But it is her physical degeneration, mostly a product of excessive alcohol consumption, that is most powerfully conveyed, sometimes horrifyingly so. A scene in which she spits a tooth into the sink beneath the bleak, uncompromising lights of a dirty toilet block sticks in the mind. Never without a cigarette in hand, she smokes obsessively, both in the field and as she writes furiously from her hotel room or hospital bed. The habits that may have made Colvin exciting and good fun at a party are displayed here as increasingly damaging. ‘You were so beautiful,’ says her unfeeling ex-husband in response to the eye patch. There is little beauty left in this film.
Heineman’s background as a documentary filmmaker (he has previously tackled civilian journalists in Raqqa and Mexican drug cartels), is evident here. He employs a simple chronological structure with few cinematic flourishes, his war scenes often shot in bright daylight with the accompanying noise, dirt and dust in full relief. Perhaps inevitably, the secondary characters don’t get much room to shine. Colvin’s lovers are mostly insipid in comparison to her rigour. Her editor at the Sunday Times, played by Tom Hollander, is sympathetically done, though a fairly standard newspaper hack, pulling late nights in the newsroom, ever struggling to balance the desire to tell the truth with the need to sell papers. Jamie Dornan plays Paul Conroy – the British photographer who accompanied Colvin on her most dangerous missions – as a dedicated and devoted acolyte, willing to follow wherever she leads. There are, however, excellent performances from the extras, some of whom are real Syrian refugees. In a particularly harrowing scene, a father mourns his son, the actor in question having lost his own son in the Syrian war.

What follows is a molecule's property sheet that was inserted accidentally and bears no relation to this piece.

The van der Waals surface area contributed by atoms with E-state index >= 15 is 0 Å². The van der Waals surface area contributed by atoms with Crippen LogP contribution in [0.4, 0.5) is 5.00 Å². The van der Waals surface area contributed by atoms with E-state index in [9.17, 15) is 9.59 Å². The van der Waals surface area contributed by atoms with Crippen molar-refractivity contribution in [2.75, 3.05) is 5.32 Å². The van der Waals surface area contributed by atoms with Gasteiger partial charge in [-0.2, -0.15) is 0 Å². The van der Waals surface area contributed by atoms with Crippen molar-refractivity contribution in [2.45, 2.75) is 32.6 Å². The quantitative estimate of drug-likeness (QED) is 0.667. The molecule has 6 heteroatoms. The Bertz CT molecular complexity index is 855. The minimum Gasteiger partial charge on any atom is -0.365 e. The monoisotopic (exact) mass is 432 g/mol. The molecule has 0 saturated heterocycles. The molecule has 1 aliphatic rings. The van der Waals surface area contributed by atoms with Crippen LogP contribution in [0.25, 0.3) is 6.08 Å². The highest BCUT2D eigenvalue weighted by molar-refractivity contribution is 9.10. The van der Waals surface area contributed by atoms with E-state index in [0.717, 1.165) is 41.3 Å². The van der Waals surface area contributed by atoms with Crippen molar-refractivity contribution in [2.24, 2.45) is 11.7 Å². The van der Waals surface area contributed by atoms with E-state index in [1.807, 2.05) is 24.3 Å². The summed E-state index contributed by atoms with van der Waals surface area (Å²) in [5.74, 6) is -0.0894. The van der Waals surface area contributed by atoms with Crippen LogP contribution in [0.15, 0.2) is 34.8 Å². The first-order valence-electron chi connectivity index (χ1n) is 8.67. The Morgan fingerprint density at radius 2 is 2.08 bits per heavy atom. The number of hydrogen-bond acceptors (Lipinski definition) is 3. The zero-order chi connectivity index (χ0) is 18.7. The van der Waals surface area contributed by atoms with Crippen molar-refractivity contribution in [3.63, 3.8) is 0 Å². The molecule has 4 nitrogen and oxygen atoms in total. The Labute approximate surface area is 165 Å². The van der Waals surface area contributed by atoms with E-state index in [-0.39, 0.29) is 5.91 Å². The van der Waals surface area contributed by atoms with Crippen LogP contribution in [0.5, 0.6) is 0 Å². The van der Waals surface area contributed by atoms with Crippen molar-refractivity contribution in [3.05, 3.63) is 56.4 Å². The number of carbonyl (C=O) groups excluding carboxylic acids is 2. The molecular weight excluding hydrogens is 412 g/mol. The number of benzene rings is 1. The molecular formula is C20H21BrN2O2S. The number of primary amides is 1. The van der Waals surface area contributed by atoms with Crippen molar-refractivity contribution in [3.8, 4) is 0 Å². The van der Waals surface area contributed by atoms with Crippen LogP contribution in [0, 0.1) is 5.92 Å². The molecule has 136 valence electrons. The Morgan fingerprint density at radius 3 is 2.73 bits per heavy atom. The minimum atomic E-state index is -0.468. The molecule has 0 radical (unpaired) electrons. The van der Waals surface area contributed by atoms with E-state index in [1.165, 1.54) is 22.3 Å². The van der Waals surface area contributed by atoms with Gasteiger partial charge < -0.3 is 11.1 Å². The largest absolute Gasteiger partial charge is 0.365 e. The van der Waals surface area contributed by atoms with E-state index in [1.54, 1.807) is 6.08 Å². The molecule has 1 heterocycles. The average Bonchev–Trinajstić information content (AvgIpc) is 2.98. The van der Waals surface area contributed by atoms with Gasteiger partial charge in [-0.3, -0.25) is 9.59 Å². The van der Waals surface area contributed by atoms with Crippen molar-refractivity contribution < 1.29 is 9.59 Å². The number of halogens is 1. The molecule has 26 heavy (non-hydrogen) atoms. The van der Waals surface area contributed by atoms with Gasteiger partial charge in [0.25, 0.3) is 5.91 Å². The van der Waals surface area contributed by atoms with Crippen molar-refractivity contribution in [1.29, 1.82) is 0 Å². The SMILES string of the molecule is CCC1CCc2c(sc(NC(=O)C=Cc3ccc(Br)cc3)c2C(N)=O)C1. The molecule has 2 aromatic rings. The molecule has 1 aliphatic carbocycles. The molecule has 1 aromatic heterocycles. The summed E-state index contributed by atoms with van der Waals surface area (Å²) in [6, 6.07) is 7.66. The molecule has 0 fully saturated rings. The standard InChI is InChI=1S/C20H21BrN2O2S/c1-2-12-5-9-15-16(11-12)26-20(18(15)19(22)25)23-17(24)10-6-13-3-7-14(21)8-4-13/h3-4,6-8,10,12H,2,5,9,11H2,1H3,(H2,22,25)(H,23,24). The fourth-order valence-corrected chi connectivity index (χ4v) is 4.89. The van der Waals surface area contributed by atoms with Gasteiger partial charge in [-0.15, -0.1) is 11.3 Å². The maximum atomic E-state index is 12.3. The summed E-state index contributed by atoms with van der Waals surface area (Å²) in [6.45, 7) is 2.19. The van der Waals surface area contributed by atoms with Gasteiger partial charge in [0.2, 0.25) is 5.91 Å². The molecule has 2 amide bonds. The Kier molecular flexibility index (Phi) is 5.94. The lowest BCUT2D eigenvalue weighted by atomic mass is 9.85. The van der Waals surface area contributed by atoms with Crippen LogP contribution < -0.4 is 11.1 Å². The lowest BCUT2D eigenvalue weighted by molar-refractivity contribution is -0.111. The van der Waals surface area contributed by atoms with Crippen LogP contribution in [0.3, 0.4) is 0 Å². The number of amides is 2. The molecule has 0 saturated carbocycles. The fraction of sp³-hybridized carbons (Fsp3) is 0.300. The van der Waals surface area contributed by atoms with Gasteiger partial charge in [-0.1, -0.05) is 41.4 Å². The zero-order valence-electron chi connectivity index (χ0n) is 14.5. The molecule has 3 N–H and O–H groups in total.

There are moments of respite from the violence, mostly at parties and in glimpses of Colvin’s love affairs, though more often than not these scenes are used to reflect the reporter’s downward spiral. As a result, the film is intense, even more so due to the on-screen countdown towards Colvin’s death – eleven years before Homs, nine years before Homs, one year before Homs. In the final scene, drawn-out and heavy with tension due to the inevitable conclusion, Colvin is holed up in a house in Syria, refusing to leave against the advice of the soldiers she is stationed with. By doing so she manages to conduct a live broadcast for the BBC, but the decision results not only in her own death but in the death of the French photographer, Rémi Ochlik, and the injury of other photographers and translators.
Not for the first time this raises the question of whether someone with such evident mental health issues and a reckless attitude to danger should have been permitted to return to the field (her decision to give up on the eye patch at this point perhaps indicative of her awareness that this could be the end of her life). The film doesn’t answer this moral dilemma but there are some poignant lines, seemingly written with the question in mind. As Colvin’s editor says: ‘No one in their right mind would do what you do Marie.’
Her take on it? ‘I see it, so you don’t have to.’